Capillary Electrophoresis - Overview

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Abstract

Capillary electrophoresis (CE) is an example of a technique that was conceptualized before its time. The technology needed to fully realize the potential of this technique was not available when Hjerten first demonstrated inorganic ion and protein separations in 1–3 mm quartz tubes in 1967. Hjerten was able to demonstrate that separations were possible in narrow tubes, but there was no reliable source of the submillimeter inner diameter (ID) fused silica capillary that was necessary to realize the full advantages of the technique. Even if there was, detector technology had not evolved to the point where the miniscule amounts of analyte present in nanoliter detection volumes could be measured. It was not until the early 1980s that conditions were right for CE to become a mainstream analytical technique. Procedures for the production of large quantities of fused silica capillaries were developed to fill the growing demand for capillary gas chromatography columns. The advent of laser induced fluorescence (LIF) and electrochemical (EC) detectors provided the high mass sensitivity necessary for detection in nanoliter volumes. Jorgenson and Lucas published several key papers on modern CE in 1981. Since then CE has experienced exponential growth to the point where there are well over 2000 articles published annually involving CE.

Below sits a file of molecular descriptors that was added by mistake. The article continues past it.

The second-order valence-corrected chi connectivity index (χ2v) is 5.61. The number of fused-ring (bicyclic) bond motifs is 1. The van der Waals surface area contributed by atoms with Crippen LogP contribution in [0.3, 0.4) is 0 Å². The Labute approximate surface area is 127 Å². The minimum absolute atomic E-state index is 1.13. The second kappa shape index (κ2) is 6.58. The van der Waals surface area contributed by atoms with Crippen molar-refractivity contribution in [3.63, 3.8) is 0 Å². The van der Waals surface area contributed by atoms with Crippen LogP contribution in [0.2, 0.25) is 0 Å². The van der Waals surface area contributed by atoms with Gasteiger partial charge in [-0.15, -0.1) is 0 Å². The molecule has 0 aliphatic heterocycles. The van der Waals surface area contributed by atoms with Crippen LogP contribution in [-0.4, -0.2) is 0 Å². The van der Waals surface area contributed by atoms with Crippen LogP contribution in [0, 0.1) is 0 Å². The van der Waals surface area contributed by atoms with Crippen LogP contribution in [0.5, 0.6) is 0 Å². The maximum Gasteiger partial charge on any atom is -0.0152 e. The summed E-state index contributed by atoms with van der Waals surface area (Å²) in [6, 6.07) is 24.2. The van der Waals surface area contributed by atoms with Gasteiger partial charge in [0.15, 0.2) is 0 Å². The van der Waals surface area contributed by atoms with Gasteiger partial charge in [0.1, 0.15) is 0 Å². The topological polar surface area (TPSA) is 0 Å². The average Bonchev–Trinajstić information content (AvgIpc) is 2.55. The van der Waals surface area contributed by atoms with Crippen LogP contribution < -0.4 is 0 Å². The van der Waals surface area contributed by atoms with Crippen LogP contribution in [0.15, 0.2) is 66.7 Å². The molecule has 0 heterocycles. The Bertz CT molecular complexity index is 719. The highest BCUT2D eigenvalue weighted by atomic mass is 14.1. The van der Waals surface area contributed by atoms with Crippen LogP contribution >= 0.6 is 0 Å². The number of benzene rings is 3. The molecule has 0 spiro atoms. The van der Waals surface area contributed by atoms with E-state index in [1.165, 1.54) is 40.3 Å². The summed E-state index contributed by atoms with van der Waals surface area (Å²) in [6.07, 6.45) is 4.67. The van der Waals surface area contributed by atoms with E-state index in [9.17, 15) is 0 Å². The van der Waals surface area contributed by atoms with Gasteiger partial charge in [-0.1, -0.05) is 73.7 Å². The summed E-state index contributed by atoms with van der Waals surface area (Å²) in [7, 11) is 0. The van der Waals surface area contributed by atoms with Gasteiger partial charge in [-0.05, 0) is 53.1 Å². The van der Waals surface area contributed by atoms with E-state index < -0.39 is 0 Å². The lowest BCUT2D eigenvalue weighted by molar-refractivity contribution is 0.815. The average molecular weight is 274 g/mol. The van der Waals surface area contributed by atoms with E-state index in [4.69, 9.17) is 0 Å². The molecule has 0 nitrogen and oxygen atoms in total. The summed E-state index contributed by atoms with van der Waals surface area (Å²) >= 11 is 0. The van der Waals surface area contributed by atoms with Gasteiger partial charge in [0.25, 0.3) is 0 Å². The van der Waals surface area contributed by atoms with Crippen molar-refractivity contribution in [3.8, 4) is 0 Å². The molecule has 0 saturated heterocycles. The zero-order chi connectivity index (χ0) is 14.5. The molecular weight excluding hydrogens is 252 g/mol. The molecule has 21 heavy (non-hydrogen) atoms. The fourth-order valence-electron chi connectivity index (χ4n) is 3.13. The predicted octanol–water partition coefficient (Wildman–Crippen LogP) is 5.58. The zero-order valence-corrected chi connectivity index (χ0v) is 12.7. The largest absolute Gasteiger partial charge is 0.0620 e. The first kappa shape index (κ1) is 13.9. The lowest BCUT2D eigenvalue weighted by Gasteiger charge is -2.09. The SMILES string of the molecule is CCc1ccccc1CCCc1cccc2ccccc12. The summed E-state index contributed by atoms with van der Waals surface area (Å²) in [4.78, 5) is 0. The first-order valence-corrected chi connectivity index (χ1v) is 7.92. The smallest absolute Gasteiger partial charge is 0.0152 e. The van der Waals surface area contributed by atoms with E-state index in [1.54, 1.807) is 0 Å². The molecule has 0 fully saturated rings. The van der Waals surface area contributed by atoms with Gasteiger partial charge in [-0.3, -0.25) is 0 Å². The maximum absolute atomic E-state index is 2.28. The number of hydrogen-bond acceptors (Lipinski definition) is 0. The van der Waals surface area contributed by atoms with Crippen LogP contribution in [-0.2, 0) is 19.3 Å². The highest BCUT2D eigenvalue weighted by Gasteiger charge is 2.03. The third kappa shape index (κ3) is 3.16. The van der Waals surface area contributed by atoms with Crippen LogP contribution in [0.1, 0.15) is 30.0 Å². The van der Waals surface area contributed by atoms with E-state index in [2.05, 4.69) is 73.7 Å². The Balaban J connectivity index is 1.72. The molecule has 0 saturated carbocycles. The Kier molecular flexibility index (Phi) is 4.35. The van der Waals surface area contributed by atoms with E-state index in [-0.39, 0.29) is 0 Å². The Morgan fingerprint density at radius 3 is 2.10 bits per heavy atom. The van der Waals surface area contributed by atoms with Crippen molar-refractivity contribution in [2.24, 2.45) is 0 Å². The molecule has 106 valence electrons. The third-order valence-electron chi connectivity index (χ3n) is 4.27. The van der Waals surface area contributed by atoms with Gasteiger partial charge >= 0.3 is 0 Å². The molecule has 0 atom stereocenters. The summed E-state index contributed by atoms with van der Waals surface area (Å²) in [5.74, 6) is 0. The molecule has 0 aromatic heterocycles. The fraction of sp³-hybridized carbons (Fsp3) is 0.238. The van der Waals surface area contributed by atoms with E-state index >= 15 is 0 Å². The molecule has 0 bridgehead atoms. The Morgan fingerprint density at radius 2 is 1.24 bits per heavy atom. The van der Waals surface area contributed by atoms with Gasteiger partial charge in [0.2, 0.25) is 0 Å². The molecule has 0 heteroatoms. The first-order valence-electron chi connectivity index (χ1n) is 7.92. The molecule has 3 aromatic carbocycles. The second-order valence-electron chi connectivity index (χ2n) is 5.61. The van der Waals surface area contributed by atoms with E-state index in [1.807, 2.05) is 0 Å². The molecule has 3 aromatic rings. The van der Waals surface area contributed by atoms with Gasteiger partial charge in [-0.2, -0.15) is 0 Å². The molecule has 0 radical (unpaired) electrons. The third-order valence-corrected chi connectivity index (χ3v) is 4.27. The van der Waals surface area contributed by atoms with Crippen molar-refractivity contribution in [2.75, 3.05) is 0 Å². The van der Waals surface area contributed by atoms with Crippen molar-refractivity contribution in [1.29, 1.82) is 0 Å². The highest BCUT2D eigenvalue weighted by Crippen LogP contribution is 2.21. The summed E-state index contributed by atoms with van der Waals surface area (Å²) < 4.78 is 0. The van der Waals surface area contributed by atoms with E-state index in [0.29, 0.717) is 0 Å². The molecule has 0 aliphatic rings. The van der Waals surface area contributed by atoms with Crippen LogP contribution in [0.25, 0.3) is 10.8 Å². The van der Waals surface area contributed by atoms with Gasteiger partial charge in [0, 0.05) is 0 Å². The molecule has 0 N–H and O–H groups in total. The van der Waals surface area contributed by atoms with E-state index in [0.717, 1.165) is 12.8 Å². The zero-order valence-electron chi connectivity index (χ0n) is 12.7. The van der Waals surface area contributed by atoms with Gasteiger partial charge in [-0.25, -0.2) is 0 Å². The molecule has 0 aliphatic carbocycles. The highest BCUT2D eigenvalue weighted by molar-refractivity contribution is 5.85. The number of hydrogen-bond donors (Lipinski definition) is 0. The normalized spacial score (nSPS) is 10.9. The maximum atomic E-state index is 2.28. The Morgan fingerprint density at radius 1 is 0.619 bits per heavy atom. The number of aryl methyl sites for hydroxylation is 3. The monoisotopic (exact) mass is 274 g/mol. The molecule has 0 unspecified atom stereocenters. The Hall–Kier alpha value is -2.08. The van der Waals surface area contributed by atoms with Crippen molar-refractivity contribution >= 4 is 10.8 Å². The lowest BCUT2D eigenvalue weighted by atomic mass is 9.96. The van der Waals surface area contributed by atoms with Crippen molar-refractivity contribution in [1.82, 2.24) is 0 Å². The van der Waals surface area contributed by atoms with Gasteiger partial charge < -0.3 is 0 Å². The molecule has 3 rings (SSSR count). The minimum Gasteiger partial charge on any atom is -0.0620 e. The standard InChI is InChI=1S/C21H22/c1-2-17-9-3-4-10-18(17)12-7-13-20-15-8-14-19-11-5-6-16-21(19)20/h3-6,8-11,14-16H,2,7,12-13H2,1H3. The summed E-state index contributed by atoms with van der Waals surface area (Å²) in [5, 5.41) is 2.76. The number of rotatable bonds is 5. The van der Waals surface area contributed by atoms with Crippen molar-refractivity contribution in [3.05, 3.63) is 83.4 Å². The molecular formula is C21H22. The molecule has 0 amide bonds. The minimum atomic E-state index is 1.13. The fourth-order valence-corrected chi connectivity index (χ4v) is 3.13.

Original languageEnglish (US)
Title of host publicationEncyclopedia of Analytical Science
Subtitle of host publicationSecond Edition
PublisherElsevier Inc.
Pages334-343
Number of pages10
ISBN (Electronic)9780123693976
ISBN (Print)9780123693976
DOIs
StatePublished - Jan 1 2005

Bibliographical note

Publisher Copyright:
© 2004 Elsevier Inc. All rights reserved.

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